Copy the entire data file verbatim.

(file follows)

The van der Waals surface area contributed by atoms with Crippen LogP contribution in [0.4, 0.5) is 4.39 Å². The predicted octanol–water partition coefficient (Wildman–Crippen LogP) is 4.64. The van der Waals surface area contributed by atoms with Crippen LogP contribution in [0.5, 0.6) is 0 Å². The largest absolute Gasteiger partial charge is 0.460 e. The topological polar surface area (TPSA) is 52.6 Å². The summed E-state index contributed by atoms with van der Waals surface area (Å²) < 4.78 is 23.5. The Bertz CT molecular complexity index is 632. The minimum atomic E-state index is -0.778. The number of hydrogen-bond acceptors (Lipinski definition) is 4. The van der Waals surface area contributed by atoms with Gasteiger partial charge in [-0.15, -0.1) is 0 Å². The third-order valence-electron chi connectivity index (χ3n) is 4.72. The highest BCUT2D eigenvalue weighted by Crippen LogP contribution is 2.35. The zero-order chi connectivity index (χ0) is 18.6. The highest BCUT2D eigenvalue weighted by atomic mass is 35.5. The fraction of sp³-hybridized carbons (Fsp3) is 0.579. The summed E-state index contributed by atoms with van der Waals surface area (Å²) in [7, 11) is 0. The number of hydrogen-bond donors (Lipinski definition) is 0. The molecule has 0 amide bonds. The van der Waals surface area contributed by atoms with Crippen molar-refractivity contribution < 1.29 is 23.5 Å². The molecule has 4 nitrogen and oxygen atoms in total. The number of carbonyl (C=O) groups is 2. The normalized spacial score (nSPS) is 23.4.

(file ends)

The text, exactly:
The van der Waals surface area contributed by atoms with Crippen LogP contribution in [0.4, 0.5) is 4.39 Å². The predicted octanol–water partition coefficient (Wildman–Crippen LogP) is 4.64. The van der Waals surface area contributed by atoms with Crippen LogP contribution in [0.5, 0.6) is 0 Å². The largest absolute Gasteiger partial charge is 0.460 e. The topological polar surface area (TPSA) is 52.6 Å². The summed E-state index contributed by atoms with van der Waals surface area (Å²) < 4.78 is 23.5. The Bertz CT molecular complexity index is 632. The minimum atomic E-state index is -0.778. The number of hydrogen-bond acceptors (Lipinski definition) is 4. The van der Waals surface area contributed by atoms with Gasteiger partial charge in [-0.15, -0.1) is 0 Å². The third-order valence-electron chi connectivity index (χ3n) is 4.72. The highest BCUT2D eigenvalue weighted by Crippen LogP contribution is 2.35. The zero-order chi connectivity index (χ0) is 18.6. The highest BCUT2D eigenvalue weighted by atomic mass is 35.5. The fraction of sp³-hybridized carbons (Fsp3) is 0.579. The summed E-state index contributed by atoms with van der Waals surface area (Å²) in [7, 11) is 0. The number of hydrogen-bond donors (Lipinski definition) is 0. The molecule has 0 amide bonds. The van der Waals surface area contributed by atoms with Crippen molar-refractivity contribution < 1.29 is 23.5 Å². The molecule has 4 nitrogen and oxygen atoms in total. The number of carbonyl (C=O) groups is 2. The normalized spacial score (nSPS) is 23.4.